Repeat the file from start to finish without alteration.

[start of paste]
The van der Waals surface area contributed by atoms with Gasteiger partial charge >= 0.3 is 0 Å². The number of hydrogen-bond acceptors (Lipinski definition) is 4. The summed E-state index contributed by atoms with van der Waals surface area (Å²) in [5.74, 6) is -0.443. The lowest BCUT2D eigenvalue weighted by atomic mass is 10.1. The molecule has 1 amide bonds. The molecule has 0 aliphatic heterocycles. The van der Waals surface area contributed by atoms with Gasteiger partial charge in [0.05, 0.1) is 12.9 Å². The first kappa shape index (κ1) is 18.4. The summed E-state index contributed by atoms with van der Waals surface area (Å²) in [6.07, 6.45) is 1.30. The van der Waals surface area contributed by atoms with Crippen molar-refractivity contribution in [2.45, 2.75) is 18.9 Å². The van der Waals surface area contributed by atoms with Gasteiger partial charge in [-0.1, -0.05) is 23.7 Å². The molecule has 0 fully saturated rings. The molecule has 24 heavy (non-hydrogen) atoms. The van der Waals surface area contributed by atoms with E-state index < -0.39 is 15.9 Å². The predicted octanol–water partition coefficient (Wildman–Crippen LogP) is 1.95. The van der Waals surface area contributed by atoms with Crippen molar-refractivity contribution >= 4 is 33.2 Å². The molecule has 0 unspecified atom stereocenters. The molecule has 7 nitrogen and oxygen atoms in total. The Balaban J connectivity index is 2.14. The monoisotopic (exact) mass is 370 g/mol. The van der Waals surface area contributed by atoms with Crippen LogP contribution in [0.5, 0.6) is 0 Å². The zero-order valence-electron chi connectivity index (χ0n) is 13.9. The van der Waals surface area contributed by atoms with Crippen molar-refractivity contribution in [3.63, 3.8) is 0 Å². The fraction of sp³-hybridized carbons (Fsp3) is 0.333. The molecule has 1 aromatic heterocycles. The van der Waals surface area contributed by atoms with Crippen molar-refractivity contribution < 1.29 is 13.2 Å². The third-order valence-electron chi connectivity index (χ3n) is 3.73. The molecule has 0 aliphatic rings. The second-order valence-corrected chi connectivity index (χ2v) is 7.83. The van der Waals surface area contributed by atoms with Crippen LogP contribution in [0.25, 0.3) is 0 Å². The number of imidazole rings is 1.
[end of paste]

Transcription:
The van der Waals surface area contributed by atoms with Gasteiger partial charge >= 0.3 is 0 Å². The number of hydrogen-bond acceptors (Lipinski definition) is 4. The summed E-state index contributed by atoms with van der Waals surface area (Å²) in [5.74, 6) is -0.443. The lowest BCUT2D eigenvalue weighted by atomic mass is 10.1. The molecule has 1 amide bonds. The molecule has 0 aliphatic heterocycles. The van der Waals surface area contributed by atoms with Gasteiger partial charge in [0.05, 0.1) is 12.9 Å². The first kappa shape index (κ1) is 18.4. The summed E-state index contributed by atoms with van der Waals surface area (Å²) in [6.07, 6.45) is 1.30. The van der Waals surface area contributed by atoms with Crippen molar-refractivity contribution in [2.45, 2.75) is 18.9 Å². The van der Waals surface area contributed by atoms with Gasteiger partial charge in [-0.1, -0.05) is 23.7 Å². The molecule has 0 fully saturated rings. The molecule has 24 heavy (non-hydrogen) atoms. The van der Waals surface area contributed by atoms with E-state index < -0.39 is 15.9 Å². The predicted octanol–water partition coefficient (Wildman–Crippen LogP) is 1.95. The van der Waals surface area contributed by atoms with Crippen molar-refractivity contribution >= 4 is 33.2 Å². The molecule has 0 unspecified atom stereocenters. The molecule has 7 nitrogen and oxygen atoms in total. The Balaban J connectivity index is 2.14. The monoisotopic (exact) mass is 370 g/mol. The van der Waals surface area contributed by atoms with Crippen LogP contribution in [0.5, 0.6) is 0 Å². The zero-order valence-electron chi connectivity index (χ0n) is 13.9. The van der Waals surface area contributed by atoms with Crippen molar-refractivity contribution in [3.63, 3.8) is 0 Å². The fraction of sp³-hybridized carbons (Fsp3) is 0.333. The molecule has 1 aromatic heterocycles. The van der Waals surface area contributed by atoms with Crippen molar-refractivity contribution < 1.29 is 13.2 Å². The third-order valence-electron chi connectivity index (χ3n) is 3.73. The molecule has 0 aliphatic rings. The second-order valence-corrected chi connectivity index (χ2v) is 7.83. The van der Waals surface area contributed by atoms with Crippen LogP contribution in [0.25, 0.3) is 0 Å². The number of imidazole rings is 1.